The Villa Medici, since 1803 the seat of the French Academy in Rome, is located on the Pincian Hill (Pincio). It is a villa and architectural complex with a garden, bordering the Villa Borghese. The villa also houses an exhibition space called the Grandes Galeries.
Villa Medici Rome
Address, opening hours and entrance fee
Address: Viale della Trinità dei Mont, 1 – Rome. Telephone: +39 06 67611 or 06 6761223 or 06 6761311. Opening Hours: There are guided tours at different hours in English, French and Italian. These are however suspended during the Covid crisis. Entrance fee exhibition: 6 Euros; exhibition + gardens: 12 Euros.
History and description
The Villa Medici was founded in 1576 by Cardinal Fernando I de’ Medici. In ancient Roman times part of the gardens of Lucullus existed on the site, which later became property of the Imperial family. During the Middle Ages the area was used for the cultivation of grapes.
Only one building was present on the property in 1564 ,when it was acquired by Cardinal Giovanni Ricci di Montepulciano, and that was the Casina di Cardinale Marcello Crescenzi, who had also started commissioning architects to embellish the property, first Nanni Lippi and then his son Annibale Lippi. Michelangelo also contributed some improvements.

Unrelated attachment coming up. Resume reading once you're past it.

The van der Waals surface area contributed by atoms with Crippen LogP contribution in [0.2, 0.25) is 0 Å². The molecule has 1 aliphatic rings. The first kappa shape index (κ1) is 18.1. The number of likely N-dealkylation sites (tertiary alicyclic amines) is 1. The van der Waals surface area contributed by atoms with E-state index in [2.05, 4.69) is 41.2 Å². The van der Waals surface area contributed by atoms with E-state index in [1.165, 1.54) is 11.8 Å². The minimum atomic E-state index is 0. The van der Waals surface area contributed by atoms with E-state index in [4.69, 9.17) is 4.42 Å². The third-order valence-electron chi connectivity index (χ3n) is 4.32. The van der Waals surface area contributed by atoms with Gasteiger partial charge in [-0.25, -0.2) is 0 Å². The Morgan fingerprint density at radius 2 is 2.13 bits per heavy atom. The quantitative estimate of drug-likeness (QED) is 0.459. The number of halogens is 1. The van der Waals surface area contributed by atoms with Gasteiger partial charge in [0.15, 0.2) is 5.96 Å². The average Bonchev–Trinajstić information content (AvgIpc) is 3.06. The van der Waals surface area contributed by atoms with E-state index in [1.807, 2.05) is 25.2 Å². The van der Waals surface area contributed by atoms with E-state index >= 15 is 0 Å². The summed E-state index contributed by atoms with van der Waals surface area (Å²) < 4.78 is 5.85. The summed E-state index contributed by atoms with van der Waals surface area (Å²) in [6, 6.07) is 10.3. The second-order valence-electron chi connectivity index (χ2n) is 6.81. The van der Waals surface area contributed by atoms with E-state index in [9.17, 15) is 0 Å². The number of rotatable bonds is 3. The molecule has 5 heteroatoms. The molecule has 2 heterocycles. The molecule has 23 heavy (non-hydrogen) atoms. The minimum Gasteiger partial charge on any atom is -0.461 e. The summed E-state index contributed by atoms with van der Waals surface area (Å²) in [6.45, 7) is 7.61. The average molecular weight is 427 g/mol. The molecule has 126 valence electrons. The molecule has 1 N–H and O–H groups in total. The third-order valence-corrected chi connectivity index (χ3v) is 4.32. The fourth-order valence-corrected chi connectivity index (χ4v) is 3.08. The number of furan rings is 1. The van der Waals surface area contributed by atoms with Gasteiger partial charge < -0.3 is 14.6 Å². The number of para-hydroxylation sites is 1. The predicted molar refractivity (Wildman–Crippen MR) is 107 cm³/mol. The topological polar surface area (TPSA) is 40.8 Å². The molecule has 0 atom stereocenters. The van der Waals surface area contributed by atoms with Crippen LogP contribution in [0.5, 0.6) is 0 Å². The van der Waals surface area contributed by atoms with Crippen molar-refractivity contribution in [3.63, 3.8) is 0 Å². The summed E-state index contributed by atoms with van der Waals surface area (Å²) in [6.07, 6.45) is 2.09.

The fountain in the front of the Villa Medici is formed from an ancient Roman vase and was designed by Annibale Lippi in 1589.
When Ferdinando de’ Medici took over, he had Bartolomeo Ammanati put the finishing touch to the architectural improvements, ordering him to incorporate several bas-reliefs and statues found during excavations into the facade.
A series of grand gardens were created, as well as a small study on the north eastern side of the garden. These two rooms contain 16th century frescoes by Jacopo Zucchi and were not discovered until 1985.
The gardens were full of Roman sculptures, including the Capranica and the Della Valle collections. The “Niobe Group”, the “Wrestlers” and the “Arrotino” were amongst the most famous sculpture groups in Rome.
In the 18th century many of these sculptures were moved to Florence, to be placed in the Uffizi.